What is the future of globalization? Is it Globalization 5.0, virtual nationalism, or something else? All businesses can use globalization to their advantage. So for answers on how and what companies need to know, we turn to the World Economic Forum’ (WEF) whitepaper, Four Futures for Economic Globalization.
Unprecedented Challenges Ahead
The introduction of the Four Futures of Economic Globalization is full of not-so-positive descriptive words about the current state of globalization and the challenges we’re facing – most of which we’re created. However, we found it essential to keep reading the whitepaper until the end.
Globally, there’s been a convergence of issues like climate change competing for our attention. Left unchecked and with no clear plan for dealing with them, science tells us there will be devasting consequences for future generations and all life on earth. The events deserving of our attention and resolution right now include the following:
- Ongoing pandemic
- Ukraine war
- Climate, energy, and food crises
The pandemic revealed our overreliance on just-in-time supply chains and interdependent economies. Plus, globalization has created some wins with organizations outsourcing processes to developing nations and thus creating jobs and rising income levels. However, while business has flourished, globalization has created an unequal distribution of wealth, and dirty production and waste have been dumped on poor countries.
DW says the global share of trade peaked in 2008 then there was the GFC and Great Recession, in which business has either plateaued or dropped.
A rise in protectionism has seen some nations gradually shift away from global collaboration and frameworks to solve global issues collectively. Some countries have changed policies and have chosen to go it alone with their own agenda to manage security, sustainability, and economic disruption.
However, there is less focus now on just physical boundaries due to the rise of virtual economies.
The convergence of virtual and physical economies and accelerating digitalization have created new political and economic rivalries for controlling technologies and networks. Hence the uncertainty of the future of globalization.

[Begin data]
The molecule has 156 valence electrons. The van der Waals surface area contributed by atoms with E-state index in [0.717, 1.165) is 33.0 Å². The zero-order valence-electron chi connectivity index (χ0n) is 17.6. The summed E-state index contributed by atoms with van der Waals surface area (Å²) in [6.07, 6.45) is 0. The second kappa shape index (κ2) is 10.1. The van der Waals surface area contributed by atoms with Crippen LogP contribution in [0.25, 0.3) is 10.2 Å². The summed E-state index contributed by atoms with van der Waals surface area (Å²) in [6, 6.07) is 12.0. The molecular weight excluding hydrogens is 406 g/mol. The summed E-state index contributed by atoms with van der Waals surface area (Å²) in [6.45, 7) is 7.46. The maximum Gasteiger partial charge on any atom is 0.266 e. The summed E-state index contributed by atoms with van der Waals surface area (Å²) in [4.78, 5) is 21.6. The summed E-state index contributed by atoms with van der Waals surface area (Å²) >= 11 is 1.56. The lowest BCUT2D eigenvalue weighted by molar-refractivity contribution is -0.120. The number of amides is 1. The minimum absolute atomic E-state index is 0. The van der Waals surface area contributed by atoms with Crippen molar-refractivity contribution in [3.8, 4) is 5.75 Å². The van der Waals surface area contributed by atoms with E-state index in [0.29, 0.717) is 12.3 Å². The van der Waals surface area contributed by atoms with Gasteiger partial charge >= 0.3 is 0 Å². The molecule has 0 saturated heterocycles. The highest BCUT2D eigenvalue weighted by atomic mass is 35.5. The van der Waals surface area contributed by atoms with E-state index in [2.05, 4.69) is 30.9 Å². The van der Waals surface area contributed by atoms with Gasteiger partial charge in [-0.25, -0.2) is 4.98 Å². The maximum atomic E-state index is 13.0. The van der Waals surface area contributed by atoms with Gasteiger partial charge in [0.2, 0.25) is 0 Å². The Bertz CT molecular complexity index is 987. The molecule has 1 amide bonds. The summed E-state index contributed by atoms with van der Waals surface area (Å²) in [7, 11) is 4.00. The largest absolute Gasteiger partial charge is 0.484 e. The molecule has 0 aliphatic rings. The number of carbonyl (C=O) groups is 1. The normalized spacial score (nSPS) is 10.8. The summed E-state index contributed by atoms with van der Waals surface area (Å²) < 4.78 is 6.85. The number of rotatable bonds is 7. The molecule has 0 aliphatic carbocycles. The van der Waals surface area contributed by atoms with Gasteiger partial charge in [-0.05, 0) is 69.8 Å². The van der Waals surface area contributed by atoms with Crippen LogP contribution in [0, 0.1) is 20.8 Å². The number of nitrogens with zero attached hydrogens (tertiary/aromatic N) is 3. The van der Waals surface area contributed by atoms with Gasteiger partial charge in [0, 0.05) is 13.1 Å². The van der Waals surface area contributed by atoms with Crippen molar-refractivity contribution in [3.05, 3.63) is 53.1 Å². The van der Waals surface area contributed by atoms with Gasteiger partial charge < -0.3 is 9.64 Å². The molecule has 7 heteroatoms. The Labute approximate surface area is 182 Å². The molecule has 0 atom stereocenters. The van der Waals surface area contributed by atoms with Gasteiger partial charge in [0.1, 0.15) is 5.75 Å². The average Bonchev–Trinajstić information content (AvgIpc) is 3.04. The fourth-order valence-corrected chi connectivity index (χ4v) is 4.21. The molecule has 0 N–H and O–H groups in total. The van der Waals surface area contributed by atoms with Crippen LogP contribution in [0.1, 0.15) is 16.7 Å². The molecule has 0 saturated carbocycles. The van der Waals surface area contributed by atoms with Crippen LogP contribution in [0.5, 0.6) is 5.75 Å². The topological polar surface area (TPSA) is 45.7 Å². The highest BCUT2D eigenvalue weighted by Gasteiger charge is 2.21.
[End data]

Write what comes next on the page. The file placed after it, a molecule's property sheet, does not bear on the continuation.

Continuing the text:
Four Futures of Globalization
Returning the WEF whitepaper, it focuses on creating conversations on what globalization may look like by 2027. The scenarios called the four futures to include the following:
- Globalization 5.0 – reconnection
- Analogue Networks – virtual nationalism
- Digital Dominance – agile platforms
- Autarkic World – systemic fragmentation
Globalization 5.0 – reconnection
Reconnecting or mutual collaboration of Governments committed to frameworks designed to solve global problems is Globalization 5.0. However, for this future to happen, there must be a paradigm shift for some nations keen to go it alone.
If global cooperation does find its way, we can look forward to sharing the use of the new technologies of Industry 4.0. Trading as a business will include the accelerated adoption of blockchain, digital currencies, and DeFi. There will also be an acceleration of AI and improvements in Fintech, Edtech, Healthtech, Greentech, and more. Expect compliance with international data policies and security standards.
Workforces will be more global, too, with remote working and project-based assignments, i.e., more freelancing, enabling incomes derived from international sources. Plus, before long hybrid workers will become the norm.
Globalization 5.0 will have challenges as rapid digital adoption leaves many businesses behind. However, sharing global challenges is arguably the best outcome for stability and peace.